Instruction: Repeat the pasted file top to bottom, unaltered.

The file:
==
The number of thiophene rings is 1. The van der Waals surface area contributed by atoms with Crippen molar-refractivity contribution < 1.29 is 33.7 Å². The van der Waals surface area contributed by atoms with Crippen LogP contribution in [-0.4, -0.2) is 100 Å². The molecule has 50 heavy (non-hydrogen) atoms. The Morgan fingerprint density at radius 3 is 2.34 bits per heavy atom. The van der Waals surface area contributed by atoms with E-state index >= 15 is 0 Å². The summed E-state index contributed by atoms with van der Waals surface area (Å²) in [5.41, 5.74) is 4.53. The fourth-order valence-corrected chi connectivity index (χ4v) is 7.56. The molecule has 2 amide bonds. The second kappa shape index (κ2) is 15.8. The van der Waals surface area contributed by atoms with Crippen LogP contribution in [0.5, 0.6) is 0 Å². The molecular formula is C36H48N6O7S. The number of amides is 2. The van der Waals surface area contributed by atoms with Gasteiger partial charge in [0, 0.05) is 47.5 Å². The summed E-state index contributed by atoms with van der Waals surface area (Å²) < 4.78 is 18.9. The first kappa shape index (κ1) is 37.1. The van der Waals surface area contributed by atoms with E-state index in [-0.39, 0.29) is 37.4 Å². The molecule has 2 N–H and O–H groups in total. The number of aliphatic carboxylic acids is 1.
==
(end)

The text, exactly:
The number of thiophene rings is 1. The van der Waals surface area contributed by atoms with Crippen molar-refractivity contribution < 1.29 is 33.7 Å². The van der Waals surface area contributed by atoms with Crippen LogP contribution in [-0.4, -0.2) is 100 Å². The molecule has 50 heavy (non-hydrogen) atoms. The Morgan fingerprint density at radius 3 is 2.34 bits per heavy atom. The van der Waals surface area contributed by atoms with E-state index >= 15 is 0 Å². The summed E-state index contributed by atoms with van der Waals surface area (Å²) in [5.41, 5.74) is 4.53. The fourth-order valence-corrected chi connectivity index (χ4v) is 7.56. The molecule has 2 amide bonds. The second kappa shape index (κ2) is 15.8. The van der Waals surface area contributed by atoms with Crippen LogP contribution in [0.5, 0.6) is 0 Å². The molecular formula is C36H48N6O7S. The number of amides is 2. The van der Waals surface area contributed by atoms with Gasteiger partial charge in [0, 0.05) is 47.5 Å². The summed E-state index contributed by atoms with van der Waals surface area (Å²) < 4.78 is 18.9. The first kappa shape index (κ1) is 37.1. The van der Waals surface area contributed by atoms with E-state index in [-0.39, 0.29) is 37.4 Å². The molecule has 2 N–H and O–H groups in total. The number of aliphatic carboxylic acids is 1.